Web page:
B6 1.00-3.00 pts0-3 pts
Are there economic or regulatory constraints that negatively affect users’ ability to publish content online? 3.003 3.003

Users are generally free to publish content online without economic or regulatory constraints.

There are no limits on the amount of bandwidth that ISPs can supply, though ISPs are free to adopt internal market practices of traffic shaping, also known as data shaping. The principle of net neutrality is not enshrined in any law or regulation. Some Australian ISPs and mobile service providers practice traffic shaping under what are known as fair-use policies: if a customer uses peer-to-peer file-sharing software, internet connectivity for those activities will be slowed in order to release bandwidth for other applications.1

In February 2021, the government passed the News Media and Digital Platforms Bargaining Code, which establishes a mandatory arbitration regime for digital platforms, such as Facebook and Google, to negotiate with and ultimately pay news outlets for using their content.2 The term “digital platforms,” however, is not defined in the Code—rather, the Code was written to capture “platforms that deliver a wide variety of services” including social media, search engines, and other content aggregators. The minister of communications has the power to categorize services as digital platforms and, in making such a determination, must ensure there is a “significant bargaining power imbalance” between the news companies and the platforms.3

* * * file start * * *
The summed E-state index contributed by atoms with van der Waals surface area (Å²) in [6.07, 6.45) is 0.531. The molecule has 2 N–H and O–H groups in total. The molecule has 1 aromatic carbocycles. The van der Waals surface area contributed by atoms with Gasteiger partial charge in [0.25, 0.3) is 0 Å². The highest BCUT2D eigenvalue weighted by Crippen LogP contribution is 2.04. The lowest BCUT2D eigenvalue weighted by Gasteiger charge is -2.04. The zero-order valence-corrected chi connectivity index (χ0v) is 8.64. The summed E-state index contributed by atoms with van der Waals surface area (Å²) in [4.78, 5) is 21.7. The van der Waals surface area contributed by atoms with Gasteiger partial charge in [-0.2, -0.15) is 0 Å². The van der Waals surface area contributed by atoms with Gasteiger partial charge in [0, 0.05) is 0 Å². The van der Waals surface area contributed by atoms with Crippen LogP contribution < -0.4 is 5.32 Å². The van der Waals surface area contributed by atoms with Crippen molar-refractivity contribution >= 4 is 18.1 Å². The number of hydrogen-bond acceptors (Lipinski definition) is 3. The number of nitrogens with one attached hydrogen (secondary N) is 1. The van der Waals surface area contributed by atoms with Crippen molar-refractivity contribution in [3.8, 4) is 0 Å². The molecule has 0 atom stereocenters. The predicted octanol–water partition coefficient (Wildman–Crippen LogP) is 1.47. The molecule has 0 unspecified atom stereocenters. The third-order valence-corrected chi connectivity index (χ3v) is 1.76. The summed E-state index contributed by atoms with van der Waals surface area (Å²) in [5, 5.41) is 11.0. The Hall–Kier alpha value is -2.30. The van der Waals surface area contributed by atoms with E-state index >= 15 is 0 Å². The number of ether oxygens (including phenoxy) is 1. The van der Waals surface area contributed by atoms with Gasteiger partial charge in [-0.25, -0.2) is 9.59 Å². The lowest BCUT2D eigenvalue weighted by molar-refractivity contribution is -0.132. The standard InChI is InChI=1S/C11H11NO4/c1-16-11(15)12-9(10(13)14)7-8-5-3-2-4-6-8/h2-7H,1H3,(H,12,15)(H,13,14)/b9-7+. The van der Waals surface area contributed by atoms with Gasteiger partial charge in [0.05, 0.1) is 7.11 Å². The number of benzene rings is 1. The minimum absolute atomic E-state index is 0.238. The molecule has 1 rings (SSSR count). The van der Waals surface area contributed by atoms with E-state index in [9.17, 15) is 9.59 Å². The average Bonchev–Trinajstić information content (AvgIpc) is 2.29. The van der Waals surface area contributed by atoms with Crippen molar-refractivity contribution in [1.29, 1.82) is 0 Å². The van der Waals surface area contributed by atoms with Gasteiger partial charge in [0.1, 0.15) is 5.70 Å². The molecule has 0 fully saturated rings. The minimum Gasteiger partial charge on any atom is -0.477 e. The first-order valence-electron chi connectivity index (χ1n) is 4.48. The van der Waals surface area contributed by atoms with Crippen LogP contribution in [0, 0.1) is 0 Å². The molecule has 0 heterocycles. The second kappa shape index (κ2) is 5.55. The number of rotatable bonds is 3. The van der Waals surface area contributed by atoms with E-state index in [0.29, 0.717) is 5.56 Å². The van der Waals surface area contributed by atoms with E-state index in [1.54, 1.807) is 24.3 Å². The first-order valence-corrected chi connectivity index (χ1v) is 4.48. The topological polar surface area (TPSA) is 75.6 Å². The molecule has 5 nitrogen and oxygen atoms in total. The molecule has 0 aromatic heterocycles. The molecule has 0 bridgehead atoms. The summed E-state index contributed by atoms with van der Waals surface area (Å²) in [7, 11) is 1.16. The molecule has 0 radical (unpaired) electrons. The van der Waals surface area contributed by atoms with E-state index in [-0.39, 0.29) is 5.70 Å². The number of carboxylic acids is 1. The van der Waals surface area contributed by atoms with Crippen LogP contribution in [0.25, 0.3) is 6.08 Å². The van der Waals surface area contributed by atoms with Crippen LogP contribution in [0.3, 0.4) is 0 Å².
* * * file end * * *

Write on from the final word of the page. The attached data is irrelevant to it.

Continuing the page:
To date, no platforms have been formally designated as “digital platforms,” and Facebook negotiated that the government would have to give the platforms a “notice period” before future designation (see B7). The law also requires platforms to inform media outlets if algorithms change and what data they collect about users who engage with news content. To participate in the Code, a corporation must apply for their news business to be registered by the ACMA, must have an annual revenue above AU$150,000 (US$111,000) and meet several other requirements to qualify as a valid “news business.”4